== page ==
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Making abusers pay: personal liability in abuse claims
The courts’ continued extension of the scope of vicarious liability has rendered organisations potentially liable for the actions of an ever-increasing number of individuals (for whom no liability existed previously). However, vicarious liability does not extinguish the personal liability of individuals who perpetrate acts of abuse.
This reinforces the critical importance of organisations pursuing abusers to meet claims for abuse they committed, particularly where they have been convicted of that abuse.
It is well-established that insurance exists to indemnify organisations in respect of any claims made against them for alleged abuse by their members. However, in normal circumstances this indemnity does not extend to individual perpetrators of abuse.
This is consistent with public policy and general principals of insurance law that individuals simply cannot take the benefit of insurance to cover their own deliberate criminal acts (e.g. Gray v Barr  2QB 544; Hazeldine v Hosken  1KB 822; and Charlton v Fisher  QB 578).
In some cases, particularly where the alleged abuser is unconvicted, it may be appropriate to forego any entitlement to pursue an individual for indemnity or contribution in order to secure their cooperation and assistance in the investigation and defence of the claim. Organisations and their insurers must also be mindful of the costs implications of pursuing abusers in circumstances where Qualified One Way Costs Shifting (QOCS) would not apply.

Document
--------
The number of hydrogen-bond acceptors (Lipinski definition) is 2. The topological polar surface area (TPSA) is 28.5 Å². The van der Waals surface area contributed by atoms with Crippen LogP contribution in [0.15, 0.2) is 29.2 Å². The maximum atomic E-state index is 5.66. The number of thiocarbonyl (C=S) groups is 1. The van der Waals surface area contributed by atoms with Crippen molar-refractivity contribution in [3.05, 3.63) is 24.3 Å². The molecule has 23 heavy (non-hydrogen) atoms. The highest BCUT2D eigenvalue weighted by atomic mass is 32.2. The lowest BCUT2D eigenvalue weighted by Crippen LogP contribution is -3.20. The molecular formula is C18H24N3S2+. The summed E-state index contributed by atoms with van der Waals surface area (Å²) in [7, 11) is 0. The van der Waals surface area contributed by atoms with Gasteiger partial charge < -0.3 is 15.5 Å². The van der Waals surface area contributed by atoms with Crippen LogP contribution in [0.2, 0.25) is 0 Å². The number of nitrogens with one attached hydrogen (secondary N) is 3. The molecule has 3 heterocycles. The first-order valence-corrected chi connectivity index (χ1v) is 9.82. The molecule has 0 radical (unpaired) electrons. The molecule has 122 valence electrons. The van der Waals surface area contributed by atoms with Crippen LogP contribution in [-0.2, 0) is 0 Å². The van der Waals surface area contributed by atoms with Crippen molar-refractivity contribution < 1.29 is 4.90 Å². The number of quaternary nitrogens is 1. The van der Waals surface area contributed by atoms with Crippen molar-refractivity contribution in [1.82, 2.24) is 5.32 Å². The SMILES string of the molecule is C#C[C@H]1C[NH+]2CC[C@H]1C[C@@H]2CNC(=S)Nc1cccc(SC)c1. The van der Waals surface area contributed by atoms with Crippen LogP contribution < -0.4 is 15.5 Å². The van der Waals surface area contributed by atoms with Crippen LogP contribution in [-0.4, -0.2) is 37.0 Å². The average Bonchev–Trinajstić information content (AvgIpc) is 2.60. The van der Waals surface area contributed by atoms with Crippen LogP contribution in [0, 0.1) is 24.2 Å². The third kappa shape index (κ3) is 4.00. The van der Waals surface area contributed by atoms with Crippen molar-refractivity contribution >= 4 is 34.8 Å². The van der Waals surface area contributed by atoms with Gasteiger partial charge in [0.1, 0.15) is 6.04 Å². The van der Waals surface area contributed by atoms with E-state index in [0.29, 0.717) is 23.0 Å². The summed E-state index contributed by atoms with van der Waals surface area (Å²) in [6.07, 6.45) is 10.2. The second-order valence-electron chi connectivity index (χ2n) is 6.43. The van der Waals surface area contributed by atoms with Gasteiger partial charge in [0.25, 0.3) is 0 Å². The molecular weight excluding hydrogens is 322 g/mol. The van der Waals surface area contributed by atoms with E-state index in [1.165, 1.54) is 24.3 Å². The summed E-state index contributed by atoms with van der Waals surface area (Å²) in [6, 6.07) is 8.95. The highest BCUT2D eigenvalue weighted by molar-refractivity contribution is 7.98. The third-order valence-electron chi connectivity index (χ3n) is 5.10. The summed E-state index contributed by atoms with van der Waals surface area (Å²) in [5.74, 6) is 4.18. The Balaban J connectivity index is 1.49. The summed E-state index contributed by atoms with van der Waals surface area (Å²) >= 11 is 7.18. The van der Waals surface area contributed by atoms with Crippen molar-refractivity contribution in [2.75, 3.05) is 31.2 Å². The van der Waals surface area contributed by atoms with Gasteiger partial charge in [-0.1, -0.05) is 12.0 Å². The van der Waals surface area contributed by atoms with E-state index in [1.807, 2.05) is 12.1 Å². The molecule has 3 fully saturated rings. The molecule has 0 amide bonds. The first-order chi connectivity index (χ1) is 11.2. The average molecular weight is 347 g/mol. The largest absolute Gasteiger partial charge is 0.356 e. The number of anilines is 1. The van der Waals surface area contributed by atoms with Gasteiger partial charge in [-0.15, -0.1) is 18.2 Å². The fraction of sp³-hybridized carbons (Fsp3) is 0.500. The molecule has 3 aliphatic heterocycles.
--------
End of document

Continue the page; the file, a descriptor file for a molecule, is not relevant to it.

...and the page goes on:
However, where the abuser has been convicted in relation to a claimant or others, and where investigations have established that the abuser (or their estate where the abuser is deceased) is likely to have sufficient assets to meet the claim (either in whole or in part) then there are clear legal, financial and moral arguments to justify pursuing such a course of action.
It follows that where organisations (and their insurers) are faced with abuse claims which are founded in vicarious liability for the acts of abuse of an employee, it is imperative to give early consideration to whether that individual or their estate should be pursued for an indemnity or contribution to meet the claim. This would involve, for example, undertaking asset searches and/or securing a statement of means from the abuser, verified by a statement of truth, setting out the nature and extent of their financial position.
In our experience, this has proved to be an effective approach. In many cases, our clients have been able to secure substantial contributions from abusers to meet civil claims pursued by their victims. It is only right and proper that an abuser who has the means to pay a claim arising from their own criminal acts should be required to do so.
For more information, please contact Ian Carroll